Even if your volt meter test shows that no power is going to your circuit breakers, there is still a danger of electrocution. The main power cables leading into your circuit box remain energized even though the mains are in the off position. The big, heavy black cables themselves should never be touched under any circumstances. They are live, but simply are not feeding power to the rest of the circuit. When your mains are in the off position they keep the electricity from flowing through the circuit, but the voltage is still there in the cables, waiting to flow again.
Electrical code training is a growing industry. Many licensed professionals pass on what they have learned to those taking electrical code tests for the first time or to experienced professionals who must pass refresher tests. These programs are often found on the Internet, offered by private individuals and companies alike. Electrical code training is also available through colleges and technical schools such as DeVry University. These courses are designed to help people studying to become licensed electricians, and the required experience level may vary from course to course.
An introductory program may include code training as part of the curriculum, but students may not be eligible to sit for the licensing exam until they have a specific amount of experience. It all depends on the city and state where you live and the laws governing licenses for electricians there. If you have no experience but want to learn how to become an electrician, the local college is an excellent place to begin. More experienced students should explore options offered through local trade associations and NEC study programs.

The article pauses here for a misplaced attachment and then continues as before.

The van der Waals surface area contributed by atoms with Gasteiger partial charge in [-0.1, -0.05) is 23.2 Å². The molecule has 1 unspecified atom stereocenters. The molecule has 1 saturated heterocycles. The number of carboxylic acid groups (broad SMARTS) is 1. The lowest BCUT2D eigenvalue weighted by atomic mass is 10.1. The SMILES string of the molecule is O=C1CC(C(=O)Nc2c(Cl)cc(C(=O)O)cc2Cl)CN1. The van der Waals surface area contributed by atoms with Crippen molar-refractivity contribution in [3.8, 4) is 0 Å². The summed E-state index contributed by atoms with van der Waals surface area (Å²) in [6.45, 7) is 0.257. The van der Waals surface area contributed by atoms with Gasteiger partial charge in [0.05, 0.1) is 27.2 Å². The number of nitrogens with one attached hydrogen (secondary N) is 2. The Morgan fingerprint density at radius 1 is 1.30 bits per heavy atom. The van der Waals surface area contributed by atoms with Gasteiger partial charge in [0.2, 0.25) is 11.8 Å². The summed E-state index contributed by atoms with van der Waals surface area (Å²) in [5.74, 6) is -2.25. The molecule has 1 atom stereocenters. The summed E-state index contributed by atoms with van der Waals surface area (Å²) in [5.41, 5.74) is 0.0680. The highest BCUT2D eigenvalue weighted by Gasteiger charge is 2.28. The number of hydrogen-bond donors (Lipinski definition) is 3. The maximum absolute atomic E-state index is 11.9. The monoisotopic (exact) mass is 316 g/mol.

The NEC electrical code test is given to certify the test-taker as a licensed electrician. Each state has different rules about certification, but you may be required to sit for a journeyman test or a master electrician test. Licensed journeymen can work unsupervised once successfully tested and certified, but each state has different rules for how much experience is needed before you can sit for the test.
A master electrician's license allows you to go into business for yourself, and obtain permits. In some states, certification isn't enough--you may be required to show proof of continuing education in order to keep your licence. You may also be required to recertify annually depending on the laws in your area. Electrical exams are often held at local colleges or government offices. Check with your local building department to learn where you must take the test and what the experience requirements are to sit for the exam.
The National Electrical Code or NEC is a set of standards designed to minimize the risk of electrocution when using electricity. This standard governs the configuration, installation and modification of electrical systems in homes and businesses. The NEC is updated regularly, but not on a yearly basis. Depending on which state you live in, the electrical code may be a year or more behind current NEC standards. Additionally, local governments have their own sets of amendments which also affect how the NEC is implemented.
Compliance to the electrical code is not optional, and any project which does not conform to local electrical codes is subject to interruption or cancellation by local authorities. Before you start a new project involving electrical systems or alterations to an existing system, check your state and local compliance codes to make sure you are authorized to start the project or what licensing may be required before doing so.